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Meeting spurs formation of citizens' group
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The turnout for the Effingham County commissioners’ budget meeting has spurred the creation of a citizens group that is calling itself “We the Taxpayers.”

More than 35 people attended a meeting, moderated by Ruth Lee, Thursday evening at the county administrative complex.

“Government is as good or as bad as we let it be,” she said, urging the group to get involved in the process. “We’re seeing some effect of citizens standing up and saying ‘no more. We want our tax dollars taken care of.’”

Lee also brought several enlarged copies of the budgets of many public agencies so the group could get familiar with where their tax dollars go.
Many were concerned that though the county millage rate had been lowered this year, land values had shot up.  

“We can use it (money) better than they can. We’re all struggling,” said Alene Gay.

Said Cary Graham, “The main reason everybody’s here is that our property taxes went up so high.”

Several others attending the meeting said that they thought the county had done a good job this year with the budget, notwithstanding the earlier contention over county employees’ raises.

One participant complained that it wasn’t fair for county landowners to be taxed in the same classification that commercial land developers were in. He said that his land, which had been in his family for generations, had seen a valuation of nearly 700 percent and said that just wasn’t right.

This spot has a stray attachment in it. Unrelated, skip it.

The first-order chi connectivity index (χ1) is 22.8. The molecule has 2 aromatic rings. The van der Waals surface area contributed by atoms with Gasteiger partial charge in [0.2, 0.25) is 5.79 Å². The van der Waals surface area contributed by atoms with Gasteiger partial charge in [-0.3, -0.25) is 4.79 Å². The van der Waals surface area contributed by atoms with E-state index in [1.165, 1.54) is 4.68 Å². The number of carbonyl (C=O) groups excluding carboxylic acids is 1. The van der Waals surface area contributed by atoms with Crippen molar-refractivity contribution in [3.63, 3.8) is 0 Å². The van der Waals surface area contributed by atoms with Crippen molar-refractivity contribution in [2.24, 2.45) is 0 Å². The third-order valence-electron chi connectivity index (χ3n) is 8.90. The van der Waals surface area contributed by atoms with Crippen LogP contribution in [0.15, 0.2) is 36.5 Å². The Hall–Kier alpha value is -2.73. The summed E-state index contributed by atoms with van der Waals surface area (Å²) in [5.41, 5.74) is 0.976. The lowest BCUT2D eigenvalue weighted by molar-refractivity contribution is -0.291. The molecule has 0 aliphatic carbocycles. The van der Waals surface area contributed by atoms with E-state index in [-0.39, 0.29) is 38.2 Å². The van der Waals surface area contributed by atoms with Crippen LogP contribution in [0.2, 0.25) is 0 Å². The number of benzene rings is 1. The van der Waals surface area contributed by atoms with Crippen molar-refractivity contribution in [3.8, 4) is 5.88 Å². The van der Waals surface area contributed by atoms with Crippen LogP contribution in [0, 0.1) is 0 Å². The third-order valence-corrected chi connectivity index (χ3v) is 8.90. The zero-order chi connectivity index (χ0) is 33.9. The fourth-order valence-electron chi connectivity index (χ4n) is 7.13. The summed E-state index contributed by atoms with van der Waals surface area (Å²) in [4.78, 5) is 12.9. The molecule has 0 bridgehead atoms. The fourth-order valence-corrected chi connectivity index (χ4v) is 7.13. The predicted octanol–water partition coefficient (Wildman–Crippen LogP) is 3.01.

Pete Lancaster urged the crowd to appeal their taxes if they believe they’re too high. Monday was the last day for appeals to be filed with the assessors’ office.

Lee suggested setting up a town hall meeting with the local tax officials to talk about the methods used by the local board to set tax rates.

Raymond Starling said the tax office had never had a performance review where policies and procedures are examined to see if they adhere to state guidelines and said that such a review should be requested.

The group selected Mark Czachowski to be the liaison for the group with the county. One of his suggestions was to have the county budgets posted online for everyone to see what is in it in order to give input. It was also noted that the county is looking at adding two additional people to the tax assessors’ board. Currently there are three on the board.

“We’re going to need people willing to serve,” Czachowski said.